Data Management for Better Business in the New Age
Grant Davis is a Data Modeler by day and a writer by night. His passion for computers started when he discovered instant messaging in junior high school. When Grant isn't trying to climb through the computer screen he writes for BMC, a leading mainframe operations provider.
Within any business, particularly large enterprises, data management is a crucial player in the success of the operation. In a business model, information is the equivalent of blood flow in the human body, and must be regulated very efficiently. For companies that sell or trade a product, data management is vital. If information is not organized in a way that makes operations smoother, the business will suffer immediately. Below I have listed ways that a business can transform data management with the goal of improving business execution.
1. Recycle the paper. There is no need to continue the use of shipment forms or other paper documents when filing information. It’s a sad reality, but it’s time to put away the clip board and grab the Ipad. Business data management in 2013 should be based around the advanced IT and data management systems that are available. All shipping documents, client portfolios and stock inventory should be kept within a centralized data server, whether it is a mainframe computer system or an outsourced cloud service. All documentation should be made and monitored electronically. While human error will still be an issue that needs to be accounted for, it will be systematically easier to troubleshoot and locate crucial material if everything is documented within a centralized IT system. This idea is based around increasing automation within data management, but maintaining a fundamental level of human oversight.
2. Cross train employees. With the amount of information circling the business world in 2013, all employees need to be trained outside of their daily job role. Within an IT department and data management team specifically, a business needs to utilize the employees in unique ways. For instance, the data modeler within the department should present the conclusions to both the IT group and the general business leaders after analyzing the data. This ties everyone together and makes the results more universally applicable. It also helps employees better understand where their role fits in to the overall business model. The days of having Employee A troubleshoot the internet exclusively while on the clock are fading on the horizon. It’s time to train employees to the level of being able to move laterally and vertically within the company arrangement. The more skills an employee acquires through training or experience only increases their inherent value to the company.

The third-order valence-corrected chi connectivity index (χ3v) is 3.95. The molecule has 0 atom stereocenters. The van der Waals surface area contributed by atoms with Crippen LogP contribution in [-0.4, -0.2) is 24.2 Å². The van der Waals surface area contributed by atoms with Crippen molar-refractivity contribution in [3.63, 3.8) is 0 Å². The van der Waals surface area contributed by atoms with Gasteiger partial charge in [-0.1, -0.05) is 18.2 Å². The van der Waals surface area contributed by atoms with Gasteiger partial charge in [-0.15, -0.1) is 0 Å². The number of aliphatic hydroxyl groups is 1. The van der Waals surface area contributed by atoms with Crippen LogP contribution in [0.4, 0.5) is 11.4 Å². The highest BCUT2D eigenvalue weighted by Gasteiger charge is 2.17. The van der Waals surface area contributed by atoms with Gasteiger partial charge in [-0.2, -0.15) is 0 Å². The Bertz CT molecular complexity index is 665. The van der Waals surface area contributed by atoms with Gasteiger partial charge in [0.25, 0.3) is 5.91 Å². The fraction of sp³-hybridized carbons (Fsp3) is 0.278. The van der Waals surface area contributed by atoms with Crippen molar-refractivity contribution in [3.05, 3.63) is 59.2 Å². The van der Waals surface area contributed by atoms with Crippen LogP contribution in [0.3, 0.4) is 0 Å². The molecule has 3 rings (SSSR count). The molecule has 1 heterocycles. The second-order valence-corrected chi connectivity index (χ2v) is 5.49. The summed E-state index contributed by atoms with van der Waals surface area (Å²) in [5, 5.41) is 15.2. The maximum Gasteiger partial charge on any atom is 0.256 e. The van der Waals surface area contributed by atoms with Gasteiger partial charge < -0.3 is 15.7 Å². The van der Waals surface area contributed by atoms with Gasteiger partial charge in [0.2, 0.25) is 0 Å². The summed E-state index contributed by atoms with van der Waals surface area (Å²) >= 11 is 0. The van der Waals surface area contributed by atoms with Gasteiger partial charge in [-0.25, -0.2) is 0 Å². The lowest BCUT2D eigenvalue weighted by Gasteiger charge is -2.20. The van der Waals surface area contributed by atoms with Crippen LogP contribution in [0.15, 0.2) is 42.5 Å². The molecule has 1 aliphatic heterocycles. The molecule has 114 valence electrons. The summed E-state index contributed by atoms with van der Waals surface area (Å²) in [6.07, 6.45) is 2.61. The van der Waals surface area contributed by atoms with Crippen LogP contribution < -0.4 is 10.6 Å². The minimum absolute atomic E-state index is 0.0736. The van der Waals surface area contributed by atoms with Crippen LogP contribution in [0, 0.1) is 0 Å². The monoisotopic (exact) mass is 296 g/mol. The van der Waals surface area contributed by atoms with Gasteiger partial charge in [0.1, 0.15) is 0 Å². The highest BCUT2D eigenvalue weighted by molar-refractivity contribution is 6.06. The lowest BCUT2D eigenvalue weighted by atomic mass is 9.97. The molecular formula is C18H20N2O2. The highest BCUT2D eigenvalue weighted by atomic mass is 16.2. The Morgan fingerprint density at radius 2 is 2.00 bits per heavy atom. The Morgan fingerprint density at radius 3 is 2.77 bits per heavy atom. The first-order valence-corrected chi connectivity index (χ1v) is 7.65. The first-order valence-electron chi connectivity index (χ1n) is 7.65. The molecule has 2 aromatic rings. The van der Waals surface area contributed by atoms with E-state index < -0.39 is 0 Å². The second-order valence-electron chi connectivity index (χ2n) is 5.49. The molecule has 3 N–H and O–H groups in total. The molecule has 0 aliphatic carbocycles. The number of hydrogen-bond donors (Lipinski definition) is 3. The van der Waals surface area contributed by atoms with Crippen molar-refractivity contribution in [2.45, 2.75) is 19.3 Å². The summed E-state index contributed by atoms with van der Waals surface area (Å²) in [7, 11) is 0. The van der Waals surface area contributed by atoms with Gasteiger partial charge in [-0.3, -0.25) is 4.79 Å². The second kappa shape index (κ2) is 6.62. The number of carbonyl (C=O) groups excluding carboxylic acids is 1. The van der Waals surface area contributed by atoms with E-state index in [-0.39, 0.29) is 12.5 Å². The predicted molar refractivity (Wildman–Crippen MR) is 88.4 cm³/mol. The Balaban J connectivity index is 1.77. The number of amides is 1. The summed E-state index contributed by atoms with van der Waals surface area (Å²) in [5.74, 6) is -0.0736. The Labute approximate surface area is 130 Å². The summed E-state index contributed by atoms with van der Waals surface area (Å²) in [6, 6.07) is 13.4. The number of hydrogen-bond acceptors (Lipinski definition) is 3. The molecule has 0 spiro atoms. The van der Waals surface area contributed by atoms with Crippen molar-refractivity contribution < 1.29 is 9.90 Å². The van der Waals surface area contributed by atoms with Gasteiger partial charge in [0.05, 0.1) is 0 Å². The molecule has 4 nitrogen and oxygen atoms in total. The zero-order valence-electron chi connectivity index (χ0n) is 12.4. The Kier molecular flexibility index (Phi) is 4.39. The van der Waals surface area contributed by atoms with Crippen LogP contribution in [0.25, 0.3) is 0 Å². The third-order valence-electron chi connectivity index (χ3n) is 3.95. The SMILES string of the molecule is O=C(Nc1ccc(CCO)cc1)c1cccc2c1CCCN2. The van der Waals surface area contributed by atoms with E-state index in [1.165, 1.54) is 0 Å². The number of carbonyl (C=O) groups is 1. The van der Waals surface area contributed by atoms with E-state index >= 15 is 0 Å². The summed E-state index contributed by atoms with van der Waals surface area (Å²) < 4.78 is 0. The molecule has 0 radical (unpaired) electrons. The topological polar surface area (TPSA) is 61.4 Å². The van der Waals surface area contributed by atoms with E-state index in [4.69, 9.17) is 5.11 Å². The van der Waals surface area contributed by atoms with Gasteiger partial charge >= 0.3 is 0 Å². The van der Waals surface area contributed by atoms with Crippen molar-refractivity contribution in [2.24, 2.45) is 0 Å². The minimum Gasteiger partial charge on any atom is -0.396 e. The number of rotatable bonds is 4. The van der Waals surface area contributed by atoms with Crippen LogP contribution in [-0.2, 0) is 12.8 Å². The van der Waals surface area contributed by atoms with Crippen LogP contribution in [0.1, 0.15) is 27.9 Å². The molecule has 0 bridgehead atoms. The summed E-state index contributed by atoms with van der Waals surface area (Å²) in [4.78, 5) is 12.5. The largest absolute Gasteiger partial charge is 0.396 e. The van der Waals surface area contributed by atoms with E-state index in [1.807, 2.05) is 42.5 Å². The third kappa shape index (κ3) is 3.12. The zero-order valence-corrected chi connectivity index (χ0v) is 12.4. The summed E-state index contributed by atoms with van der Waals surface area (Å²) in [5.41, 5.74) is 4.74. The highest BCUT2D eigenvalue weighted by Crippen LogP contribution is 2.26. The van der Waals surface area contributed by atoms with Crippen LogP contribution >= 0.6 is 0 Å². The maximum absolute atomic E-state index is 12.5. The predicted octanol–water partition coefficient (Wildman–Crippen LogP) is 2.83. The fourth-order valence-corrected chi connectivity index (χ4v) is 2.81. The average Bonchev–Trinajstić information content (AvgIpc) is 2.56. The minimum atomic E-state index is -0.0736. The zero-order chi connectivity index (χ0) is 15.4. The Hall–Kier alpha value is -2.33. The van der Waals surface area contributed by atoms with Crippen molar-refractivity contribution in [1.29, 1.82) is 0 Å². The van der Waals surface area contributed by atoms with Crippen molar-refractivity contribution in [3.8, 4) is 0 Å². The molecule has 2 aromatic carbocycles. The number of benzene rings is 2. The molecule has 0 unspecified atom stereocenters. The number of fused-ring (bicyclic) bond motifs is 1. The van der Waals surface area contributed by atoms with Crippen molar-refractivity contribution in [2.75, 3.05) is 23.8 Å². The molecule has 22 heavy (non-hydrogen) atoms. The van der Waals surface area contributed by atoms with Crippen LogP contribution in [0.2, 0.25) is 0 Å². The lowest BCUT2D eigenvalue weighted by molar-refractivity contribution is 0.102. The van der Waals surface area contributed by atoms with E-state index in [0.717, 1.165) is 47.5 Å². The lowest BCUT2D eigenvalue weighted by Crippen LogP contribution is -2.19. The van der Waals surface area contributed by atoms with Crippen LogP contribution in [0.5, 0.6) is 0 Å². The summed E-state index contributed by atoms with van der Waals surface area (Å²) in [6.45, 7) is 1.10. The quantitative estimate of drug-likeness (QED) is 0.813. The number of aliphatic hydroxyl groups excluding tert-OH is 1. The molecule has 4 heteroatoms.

3. Consolidate data software. If a business has one software provider for the payroll system and one for the business inventory, there is no reason that in 2013 both sectors cannot be satisfied through one provider. There are several reasons that the consolidation of software is useful, but the main reason is that employee training is much easier for data management and business leaders. If the same applications are being used across roles in the same department, the uniformity will grow exponentially. If the employees managing the payroll batch processing can also maintain the weekly processing of shipping data, two positions are fused into one. The employee or position that is left out of the equation can then be utilized elsewhere in the organization. Uniform and consolidated software agreements lead to reliability within a company. A business that has three separate software providers for different company operations only leads to confusion down the road. A business in 2013 can grow more rapidly if data management works in unison with each and every system under its watch.
Data management is the engine that drives commerce, and in 2013 this sector of business is more important than ever before. Whether it is inventory or payroll, the data management leadership needs to focus on making employees and software cross-applicable within the entire scope of the business model.
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